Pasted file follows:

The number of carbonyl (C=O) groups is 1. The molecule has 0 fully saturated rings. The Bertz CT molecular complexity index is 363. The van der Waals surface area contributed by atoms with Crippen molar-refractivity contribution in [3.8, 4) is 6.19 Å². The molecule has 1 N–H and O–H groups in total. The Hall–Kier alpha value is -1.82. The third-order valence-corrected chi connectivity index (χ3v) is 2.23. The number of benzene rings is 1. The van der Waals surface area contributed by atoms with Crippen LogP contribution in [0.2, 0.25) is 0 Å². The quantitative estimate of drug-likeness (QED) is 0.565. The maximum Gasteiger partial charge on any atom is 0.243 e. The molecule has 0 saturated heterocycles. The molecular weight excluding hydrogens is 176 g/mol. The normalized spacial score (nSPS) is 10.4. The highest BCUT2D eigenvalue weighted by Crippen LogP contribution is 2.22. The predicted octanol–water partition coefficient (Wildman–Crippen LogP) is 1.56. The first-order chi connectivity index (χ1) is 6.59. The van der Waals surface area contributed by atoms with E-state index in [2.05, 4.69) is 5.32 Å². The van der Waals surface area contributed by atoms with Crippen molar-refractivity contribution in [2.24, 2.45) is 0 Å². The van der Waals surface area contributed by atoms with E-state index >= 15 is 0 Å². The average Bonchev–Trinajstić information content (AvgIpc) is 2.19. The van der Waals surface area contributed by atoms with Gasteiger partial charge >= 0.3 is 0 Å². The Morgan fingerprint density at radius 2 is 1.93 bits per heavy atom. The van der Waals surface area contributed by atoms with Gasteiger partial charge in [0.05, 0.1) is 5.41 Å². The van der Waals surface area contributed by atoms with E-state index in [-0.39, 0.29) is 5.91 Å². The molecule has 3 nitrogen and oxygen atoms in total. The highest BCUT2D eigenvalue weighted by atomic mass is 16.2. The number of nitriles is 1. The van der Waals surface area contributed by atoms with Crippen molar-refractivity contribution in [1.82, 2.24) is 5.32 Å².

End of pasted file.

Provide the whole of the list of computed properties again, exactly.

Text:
The number of carbonyl (C=O) groups is 1. The molecule has 0 fully saturated rings. The Bertz CT molecular complexity index is 363. The van der Waals surface area contributed by atoms with Crippen molar-refractivity contribution in [3.8, 4) is 6.19 Å². The molecule has 1 N–H and O–H groups in total. The Hall–Kier alpha value is -1.82. The third-order valence-corrected chi connectivity index (χ3v) is 2.23. The number of benzene rings is 1. The van der Waals surface area contributed by atoms with Crippen LogP contribution in [0.2, 0.25) is 0 Å². The quantitative estimate of drug-likeness (QED) is 0.565. The maximum Gasteiger partial charge on any atom is 0.243 e. The molecule has 0 saturated heterocycles. The molecular weight excluding hydrogens is 176 g/mol. The normalized spacial score (nSPS) is 10.4. The highest BCUT2D eigenvalue weighted by Crippen LogP contribution is 2.22. The predicted octanol–water partition coefficient (Wildman–Crippen LogP) is 1.56. The first-order chi connectivity index (χ1) is 6.59. The van der Waals surface area contributed by atoms with E-state index in [2.05, 4.69) is 5.32 Å². The van der Waals surface area contributed by atoms with Crippen molar-refractivity contribution in [2.24, 2.45) is 0 Å². The van der Waals surface area contributed by atoms with E-state index >= 15 is 0 Å². The average Bonchev–Trinajstić information content (AvgIpc) is 2.19. The van der Waals surface area contributed by atoms with Gasteiger partial charge >= 0.3 is 0 Å². The Morgan fingerprint density at radius 2 is 1.93 bits per heavy atom. The van der Waals surface area contributed by atoms with Gasteiger partial charge in [0.05, 0.1) is 5.41 Å². The van der Waals surface area contributed by atoms with E-state index in [-0.39, 0.29) is 5.91 Å². The molecule has 3 nitrogen and oxygen atoms in total. The highest BCUT2D eigenvalue weighted by atomic mass is 16.2. The number of nitriles is 1. The van der Waals surface area contributed by atoms with Crippen molar-refractivity contribution in [1.82, 2.24) is 5.32 Å².